The reno also continued into the living room, which has a large stone fireplace. We continued with the hardwood floors, and removed the fireplace.

As you can see, the living room has wood ceilings. We spoke about turning these into exposed beam ceilings, but decided to hold off on that one for now. It turns out that new floors, a new kitchen, fewer walls, and all new appliances were the ‘perfect’ amount of projects, for now.

Here are the materials we used:
White Shaker Cabinets
Satin Nickle Pull Handles for the Cabinets
Quartz Countertops
Crackled Pebble 3 x 6 Subway Tiles for Backsplash (with white grout)
Walnut Hardwood Floor Stain
36″ Undermount Double Sink
Delta touch-On Pull Down Faucet
30″ Stainless Steel Island Range Hood

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Let the Walls Come Down

Sometimes renovating can feel like a game of Dominoes, except you’re trying really hard to keep your main Domino from crashing into all the other Dominoes, and sending your budget tumbling out of control.

For this project, it started small. The owners wanted to remove the carpet in the living room, and put in new hardwoods to match the rest of the house. Except, what separated the living room from the rest of the house was a kitchen with tile flooring.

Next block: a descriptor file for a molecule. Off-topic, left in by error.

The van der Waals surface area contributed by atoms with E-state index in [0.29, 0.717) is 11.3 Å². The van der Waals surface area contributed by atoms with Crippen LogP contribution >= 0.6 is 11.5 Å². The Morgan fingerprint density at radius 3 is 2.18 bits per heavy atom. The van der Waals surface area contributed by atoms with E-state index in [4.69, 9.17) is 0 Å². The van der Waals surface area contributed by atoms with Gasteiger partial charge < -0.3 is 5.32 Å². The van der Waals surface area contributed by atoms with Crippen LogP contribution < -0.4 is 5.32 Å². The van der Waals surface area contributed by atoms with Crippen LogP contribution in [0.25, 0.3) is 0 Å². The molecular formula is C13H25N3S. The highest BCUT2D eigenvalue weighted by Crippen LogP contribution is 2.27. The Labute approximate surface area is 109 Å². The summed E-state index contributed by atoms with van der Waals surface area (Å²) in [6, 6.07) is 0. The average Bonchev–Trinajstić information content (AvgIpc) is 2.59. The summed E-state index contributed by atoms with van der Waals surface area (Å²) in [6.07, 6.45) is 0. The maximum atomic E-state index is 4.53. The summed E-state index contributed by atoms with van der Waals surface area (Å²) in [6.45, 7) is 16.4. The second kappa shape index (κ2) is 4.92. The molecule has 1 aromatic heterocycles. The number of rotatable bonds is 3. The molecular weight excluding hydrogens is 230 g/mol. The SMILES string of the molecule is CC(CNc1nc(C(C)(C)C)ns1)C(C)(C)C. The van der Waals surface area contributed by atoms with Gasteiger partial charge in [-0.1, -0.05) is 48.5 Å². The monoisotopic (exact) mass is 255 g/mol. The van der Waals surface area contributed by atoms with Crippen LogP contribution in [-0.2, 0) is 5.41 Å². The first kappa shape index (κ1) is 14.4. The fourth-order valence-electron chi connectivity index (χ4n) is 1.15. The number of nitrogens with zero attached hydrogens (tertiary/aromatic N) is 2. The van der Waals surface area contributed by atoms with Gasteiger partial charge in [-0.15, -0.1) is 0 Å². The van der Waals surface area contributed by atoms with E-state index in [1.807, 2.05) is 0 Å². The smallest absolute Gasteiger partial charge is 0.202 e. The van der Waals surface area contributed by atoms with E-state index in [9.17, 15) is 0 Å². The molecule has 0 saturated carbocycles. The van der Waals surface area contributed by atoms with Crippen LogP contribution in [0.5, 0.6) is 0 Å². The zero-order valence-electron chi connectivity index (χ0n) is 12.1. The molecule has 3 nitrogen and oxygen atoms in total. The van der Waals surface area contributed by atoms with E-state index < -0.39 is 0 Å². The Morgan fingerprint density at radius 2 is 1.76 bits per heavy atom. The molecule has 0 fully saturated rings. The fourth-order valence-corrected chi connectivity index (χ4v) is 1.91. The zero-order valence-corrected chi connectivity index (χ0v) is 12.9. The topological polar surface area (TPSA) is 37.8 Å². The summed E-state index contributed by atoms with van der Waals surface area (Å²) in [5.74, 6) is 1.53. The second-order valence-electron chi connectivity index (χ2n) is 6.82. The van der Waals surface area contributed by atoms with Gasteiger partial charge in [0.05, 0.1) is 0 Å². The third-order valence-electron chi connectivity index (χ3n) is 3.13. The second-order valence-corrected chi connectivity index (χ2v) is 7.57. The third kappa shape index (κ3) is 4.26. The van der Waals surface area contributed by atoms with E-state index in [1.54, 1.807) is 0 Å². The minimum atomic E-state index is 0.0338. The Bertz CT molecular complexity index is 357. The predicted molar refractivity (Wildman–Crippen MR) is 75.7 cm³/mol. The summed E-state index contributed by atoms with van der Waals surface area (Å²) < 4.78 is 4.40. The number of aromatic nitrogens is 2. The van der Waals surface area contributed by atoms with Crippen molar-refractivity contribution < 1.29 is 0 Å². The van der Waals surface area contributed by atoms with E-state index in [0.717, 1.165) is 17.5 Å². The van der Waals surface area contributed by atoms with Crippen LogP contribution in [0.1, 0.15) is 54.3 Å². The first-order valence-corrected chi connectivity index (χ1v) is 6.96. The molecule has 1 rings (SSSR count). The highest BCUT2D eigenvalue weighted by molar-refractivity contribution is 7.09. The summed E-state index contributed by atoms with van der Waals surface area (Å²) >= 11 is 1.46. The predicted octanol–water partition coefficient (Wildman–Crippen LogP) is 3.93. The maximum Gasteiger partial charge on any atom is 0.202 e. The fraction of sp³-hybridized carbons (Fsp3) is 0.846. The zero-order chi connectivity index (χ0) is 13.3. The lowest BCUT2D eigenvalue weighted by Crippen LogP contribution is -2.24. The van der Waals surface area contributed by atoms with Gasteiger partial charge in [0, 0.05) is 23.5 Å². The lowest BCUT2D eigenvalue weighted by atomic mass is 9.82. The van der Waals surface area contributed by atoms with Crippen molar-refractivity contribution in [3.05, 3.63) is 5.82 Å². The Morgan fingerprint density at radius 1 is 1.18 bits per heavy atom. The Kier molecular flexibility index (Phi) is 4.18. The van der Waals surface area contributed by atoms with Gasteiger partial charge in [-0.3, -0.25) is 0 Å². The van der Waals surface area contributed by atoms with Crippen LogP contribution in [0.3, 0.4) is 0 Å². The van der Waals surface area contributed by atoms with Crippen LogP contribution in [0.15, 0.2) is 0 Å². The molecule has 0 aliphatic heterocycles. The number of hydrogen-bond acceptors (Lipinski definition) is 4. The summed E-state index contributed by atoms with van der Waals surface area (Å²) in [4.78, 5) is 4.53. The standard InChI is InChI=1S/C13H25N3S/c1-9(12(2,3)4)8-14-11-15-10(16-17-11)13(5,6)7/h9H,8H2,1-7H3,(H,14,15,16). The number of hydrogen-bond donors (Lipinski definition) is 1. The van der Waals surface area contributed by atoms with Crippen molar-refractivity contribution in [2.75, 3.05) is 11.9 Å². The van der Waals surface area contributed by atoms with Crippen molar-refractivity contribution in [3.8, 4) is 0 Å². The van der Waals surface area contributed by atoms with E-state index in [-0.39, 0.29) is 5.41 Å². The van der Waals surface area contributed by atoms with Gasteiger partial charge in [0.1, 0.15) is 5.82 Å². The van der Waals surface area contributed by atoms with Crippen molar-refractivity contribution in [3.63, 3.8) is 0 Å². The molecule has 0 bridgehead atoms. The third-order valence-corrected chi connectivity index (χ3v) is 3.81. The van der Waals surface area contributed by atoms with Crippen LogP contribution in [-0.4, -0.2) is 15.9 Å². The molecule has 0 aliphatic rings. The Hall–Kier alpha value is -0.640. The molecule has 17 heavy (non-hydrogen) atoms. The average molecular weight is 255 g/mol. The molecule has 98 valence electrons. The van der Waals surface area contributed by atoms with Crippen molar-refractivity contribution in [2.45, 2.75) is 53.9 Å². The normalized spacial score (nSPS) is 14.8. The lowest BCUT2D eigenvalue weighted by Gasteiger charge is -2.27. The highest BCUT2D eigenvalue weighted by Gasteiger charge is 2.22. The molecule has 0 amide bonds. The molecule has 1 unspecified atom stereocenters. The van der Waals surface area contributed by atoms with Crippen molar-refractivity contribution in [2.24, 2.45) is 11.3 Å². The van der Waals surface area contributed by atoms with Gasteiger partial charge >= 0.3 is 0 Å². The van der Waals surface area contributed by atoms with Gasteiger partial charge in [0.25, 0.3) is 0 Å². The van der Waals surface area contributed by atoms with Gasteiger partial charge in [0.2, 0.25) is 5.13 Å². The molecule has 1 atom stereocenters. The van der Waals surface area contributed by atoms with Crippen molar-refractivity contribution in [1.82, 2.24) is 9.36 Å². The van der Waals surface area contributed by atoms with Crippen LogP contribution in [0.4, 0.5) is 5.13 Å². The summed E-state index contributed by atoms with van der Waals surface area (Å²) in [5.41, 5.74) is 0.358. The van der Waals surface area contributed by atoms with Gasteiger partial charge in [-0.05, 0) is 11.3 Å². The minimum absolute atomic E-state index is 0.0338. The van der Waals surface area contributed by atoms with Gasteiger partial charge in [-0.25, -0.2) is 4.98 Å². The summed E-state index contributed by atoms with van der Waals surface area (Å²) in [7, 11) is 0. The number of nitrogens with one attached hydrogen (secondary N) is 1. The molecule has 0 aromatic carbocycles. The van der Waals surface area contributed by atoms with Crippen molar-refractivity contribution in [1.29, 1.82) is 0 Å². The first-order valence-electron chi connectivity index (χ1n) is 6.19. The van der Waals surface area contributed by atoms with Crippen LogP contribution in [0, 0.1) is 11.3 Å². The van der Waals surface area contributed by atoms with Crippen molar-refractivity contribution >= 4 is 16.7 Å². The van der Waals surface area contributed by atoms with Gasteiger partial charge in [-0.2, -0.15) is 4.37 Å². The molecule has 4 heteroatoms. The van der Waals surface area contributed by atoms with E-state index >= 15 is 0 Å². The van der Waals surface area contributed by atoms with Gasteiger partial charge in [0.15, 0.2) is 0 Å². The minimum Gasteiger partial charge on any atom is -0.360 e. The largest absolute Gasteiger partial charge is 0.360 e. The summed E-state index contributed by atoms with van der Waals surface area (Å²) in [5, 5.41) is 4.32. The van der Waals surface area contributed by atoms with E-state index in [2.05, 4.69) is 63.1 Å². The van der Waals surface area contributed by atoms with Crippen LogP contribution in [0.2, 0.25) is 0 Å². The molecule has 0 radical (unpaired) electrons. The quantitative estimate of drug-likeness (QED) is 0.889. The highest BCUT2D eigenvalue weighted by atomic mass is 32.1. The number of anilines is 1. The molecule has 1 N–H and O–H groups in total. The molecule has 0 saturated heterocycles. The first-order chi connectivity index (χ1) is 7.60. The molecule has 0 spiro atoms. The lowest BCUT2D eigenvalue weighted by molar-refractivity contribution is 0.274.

We talked through 2 options: (1) replace the carpet with hardwoods or (2) also demo the tile in the kitchen and have the hardwood floors connect through, so there is seamless flooring throughout the home.

They chose option 2. A bit more money, but it will look great when its done.

As we stood in the kitchen, imagining how the home would look with hardwood floors throughout, we started looking at the kitchen cabinets. Even though the cabinets were quite dated, they were still in good condition.

The owners brought up the idea of refinishing and painting the cabinets to update them. This can be very labor intensive, and even more expensive than just putting in brand new cabinets. So they decided to get new cabinets and countertops.